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Bhutan History

History of Bhutan

New Delhi authorities cooperated on several occasions with the government of Bhutan to control the exiled opposition politicians who resided in northern India, and several demonstrations against the government of Thimbu were halted. Bhutan in turn assisted by supporting India internationally. Bhutan agreed with India and Libya on the ban on nuclear testing.

In early 1998, Amnesty International accused the Bhutanese authorities of systematically pursuing opposition in the country. Supporters of the Bhutan National Congress Party, led by exile, had been subjected to illegal arrests. According to Amnesty International, the majority of these persecuted were Buddhist monks and religious teachers. The National Congress Party demanded the establishment of democracy and respect for human rights. See abbreviationfinder for geography, history, society, politics, and economy of Bhutan.

In the second half of 1998, the king announced a number of changes to the government. Parliament was also given the right to take political initiatives on its own, to veto the king's decisions and even to request the king's resignation. The king also appointed Lyonpo Jigme Thimley as prime minister. The opposition accused the king of presenting the reforms as a big step forward, despite the measures taken by the king's father himself in 1971, after which Singye Wangchuk later canceled them. The opposition further noted that the king had only implemented his reforms after placing his supporters in key seats in parliament.

In December 1998, a number of opposition groups decided to join forces, and elected the leader of the National Congress Druk, Rongthong Kinley Torji as leader of the movement. In January 1999, hundreds of Bhutanese refugees departed from Nepal to join democracy demonstrations in Thimbu, but were detained by the Indian authorities who accused them of having traveled illegally into the country, thus preventing them from reaching Bhutan.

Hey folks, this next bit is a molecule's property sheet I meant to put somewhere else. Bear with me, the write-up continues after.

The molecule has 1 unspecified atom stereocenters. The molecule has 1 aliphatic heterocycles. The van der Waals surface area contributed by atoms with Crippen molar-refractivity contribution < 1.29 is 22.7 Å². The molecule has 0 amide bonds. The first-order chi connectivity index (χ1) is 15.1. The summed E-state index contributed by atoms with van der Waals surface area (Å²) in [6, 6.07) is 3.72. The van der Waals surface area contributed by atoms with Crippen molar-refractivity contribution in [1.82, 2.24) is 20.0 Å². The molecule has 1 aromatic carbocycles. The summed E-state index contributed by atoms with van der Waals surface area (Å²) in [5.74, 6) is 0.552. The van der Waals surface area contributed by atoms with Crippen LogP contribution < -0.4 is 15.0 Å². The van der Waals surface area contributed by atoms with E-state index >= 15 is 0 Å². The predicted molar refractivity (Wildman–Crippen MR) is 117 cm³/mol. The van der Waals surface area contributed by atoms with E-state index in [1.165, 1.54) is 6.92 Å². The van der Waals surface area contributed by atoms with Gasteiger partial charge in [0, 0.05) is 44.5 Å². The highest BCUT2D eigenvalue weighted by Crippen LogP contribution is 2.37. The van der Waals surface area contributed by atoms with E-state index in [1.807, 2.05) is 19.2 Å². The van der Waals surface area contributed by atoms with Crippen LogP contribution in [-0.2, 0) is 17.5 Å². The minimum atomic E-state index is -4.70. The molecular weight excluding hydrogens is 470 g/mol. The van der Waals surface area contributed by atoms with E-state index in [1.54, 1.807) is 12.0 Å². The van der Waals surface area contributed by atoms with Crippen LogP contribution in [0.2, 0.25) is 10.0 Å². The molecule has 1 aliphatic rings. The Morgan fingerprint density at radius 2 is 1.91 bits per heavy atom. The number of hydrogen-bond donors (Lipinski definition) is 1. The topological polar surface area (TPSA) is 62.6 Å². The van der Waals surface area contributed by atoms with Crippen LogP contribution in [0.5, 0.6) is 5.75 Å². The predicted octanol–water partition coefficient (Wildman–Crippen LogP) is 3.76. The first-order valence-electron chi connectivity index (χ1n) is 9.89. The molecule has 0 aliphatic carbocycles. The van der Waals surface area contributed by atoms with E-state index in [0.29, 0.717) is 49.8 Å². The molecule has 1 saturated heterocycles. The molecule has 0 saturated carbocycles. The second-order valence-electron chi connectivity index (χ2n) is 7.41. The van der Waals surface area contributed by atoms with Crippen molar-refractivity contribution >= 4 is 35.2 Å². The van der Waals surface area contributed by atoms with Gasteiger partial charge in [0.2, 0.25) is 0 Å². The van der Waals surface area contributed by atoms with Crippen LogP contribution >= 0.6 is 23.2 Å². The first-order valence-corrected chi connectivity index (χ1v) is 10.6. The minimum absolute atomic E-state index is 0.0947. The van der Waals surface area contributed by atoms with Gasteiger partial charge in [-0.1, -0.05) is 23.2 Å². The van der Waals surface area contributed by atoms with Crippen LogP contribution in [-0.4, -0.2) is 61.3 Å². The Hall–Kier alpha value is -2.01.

The eighth development plan for the period 1997-2002 placed the emphasis on decentralization of decision-making processes at the municipal level. In the 9th development plan, this trend has continued, and the population is now consulted at the village level. Singye Wangchuk has formulated her own development philosophy in the document «Bhutan 2020, Vision for Peace, Welfare and Happiness». In this, he states that economic growth and material progress are not the only relevant parameters when measuring personal development. They must be complemented by a similar emphasis on emotional and spiritual security. The consequence is that the state not only sets targets for an economic Gross Domestic Product, but also a Gross Domestic Product for Happiness.

The gross domestic product of happiness was also included in the agreement between Bhutan and the Asian Development Bank in 2001. The agreement, as a general purpose, was to reduce poverty in the country, but also stated that all measures in this direction should be translated in a Bhutanese context: «The bank is therefore sensitive to the difficulties that the translation of concepts such as poverty, the vulnerable, etc. into Bhutanese gives ». At the same time, in its actions, the bank agreed not to reduce its intangible wealth.

 

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